Discrimination in Employment Act

The law states that applies in this case is the Age Discrimination in Employment Act of 1967, and its amendments, that prohibits employment discrimination against individuals 40 years of age or older. Under this law, it is clear that when an employer discriminates against an employee due to age, that employee is granted the right to file a claim for damages and/or reinstatement when applicable. If the employer is found to have fired or not hired an individual due to age considerations, that employer can be sued under the law.

In the case at hand, the important matter to consider is whether or not Barbara Boring was indeed discriminated against. She claims that she was fired because she was too old and that this was proven by her “overhearing” her sales manager, Ursula Uptight, saying that she was “over the hill” and should be “put out to pasture. ” Under normal circumstances, proof of such statements would certainly be grounds for filing under the Age Discrimination in Employment Act of 1967.

It must be remembered, however, that in order for a claim to be successful under this law, it is important to establish that the firing or discrimination was pursuant to her being above a certain age. The firing must be reasonably connected to her age thus constituting a violation of the law against age discrimination. The defense of Widget in this case is clear. In order to show that there was no discrimination involved, it must sufficiently and adequately prove that the termination of the employment of Barbara was not due to her age but rather due to the fact that she has underperforming.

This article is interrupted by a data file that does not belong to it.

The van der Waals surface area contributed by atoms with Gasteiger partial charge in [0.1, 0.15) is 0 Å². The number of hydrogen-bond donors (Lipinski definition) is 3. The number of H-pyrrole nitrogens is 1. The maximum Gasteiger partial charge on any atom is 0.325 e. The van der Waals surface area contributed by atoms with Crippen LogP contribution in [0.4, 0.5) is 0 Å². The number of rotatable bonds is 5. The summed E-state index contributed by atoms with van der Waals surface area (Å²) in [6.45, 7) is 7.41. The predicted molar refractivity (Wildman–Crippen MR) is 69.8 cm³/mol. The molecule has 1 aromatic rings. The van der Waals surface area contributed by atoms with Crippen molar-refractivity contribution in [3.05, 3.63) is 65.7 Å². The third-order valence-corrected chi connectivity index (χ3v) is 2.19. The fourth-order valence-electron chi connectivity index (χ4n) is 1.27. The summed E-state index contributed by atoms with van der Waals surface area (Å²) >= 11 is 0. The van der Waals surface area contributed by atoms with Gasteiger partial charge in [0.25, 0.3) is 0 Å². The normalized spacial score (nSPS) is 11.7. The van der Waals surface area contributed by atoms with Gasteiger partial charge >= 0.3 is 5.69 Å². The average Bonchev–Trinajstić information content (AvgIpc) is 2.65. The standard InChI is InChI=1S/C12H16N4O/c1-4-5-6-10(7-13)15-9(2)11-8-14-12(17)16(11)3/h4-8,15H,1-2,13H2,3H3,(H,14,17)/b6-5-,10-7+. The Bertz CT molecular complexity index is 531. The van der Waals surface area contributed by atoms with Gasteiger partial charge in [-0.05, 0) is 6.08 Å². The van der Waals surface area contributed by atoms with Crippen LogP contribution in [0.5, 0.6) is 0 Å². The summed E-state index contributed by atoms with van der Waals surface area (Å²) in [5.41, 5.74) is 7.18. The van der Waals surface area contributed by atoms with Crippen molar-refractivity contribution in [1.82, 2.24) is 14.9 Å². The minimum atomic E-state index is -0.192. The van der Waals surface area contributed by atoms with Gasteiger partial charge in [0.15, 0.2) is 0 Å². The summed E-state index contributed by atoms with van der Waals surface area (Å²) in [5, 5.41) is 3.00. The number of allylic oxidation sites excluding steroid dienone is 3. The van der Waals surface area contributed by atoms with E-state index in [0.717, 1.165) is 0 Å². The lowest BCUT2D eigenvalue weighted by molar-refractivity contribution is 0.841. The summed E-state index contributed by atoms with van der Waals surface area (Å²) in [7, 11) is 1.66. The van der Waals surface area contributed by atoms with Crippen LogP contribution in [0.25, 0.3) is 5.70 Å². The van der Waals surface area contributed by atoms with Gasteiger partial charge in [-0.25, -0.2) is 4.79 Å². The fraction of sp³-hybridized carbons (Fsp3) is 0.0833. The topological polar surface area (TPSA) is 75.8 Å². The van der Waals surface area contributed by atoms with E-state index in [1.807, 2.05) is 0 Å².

It is a further defense if the company can prove that there was a valid reason for the retrenchment due to business reversals or losses as such this would justify the fact that the retrenchment was not arbitrary and discriminatory but rather a valid exercise of business judgment on the part of Widget Company. It must be pointed out, however, that the presumption weighs heavily against Widget and must be overcome with a preponderance of evidence to show they are not guilty of violating the law.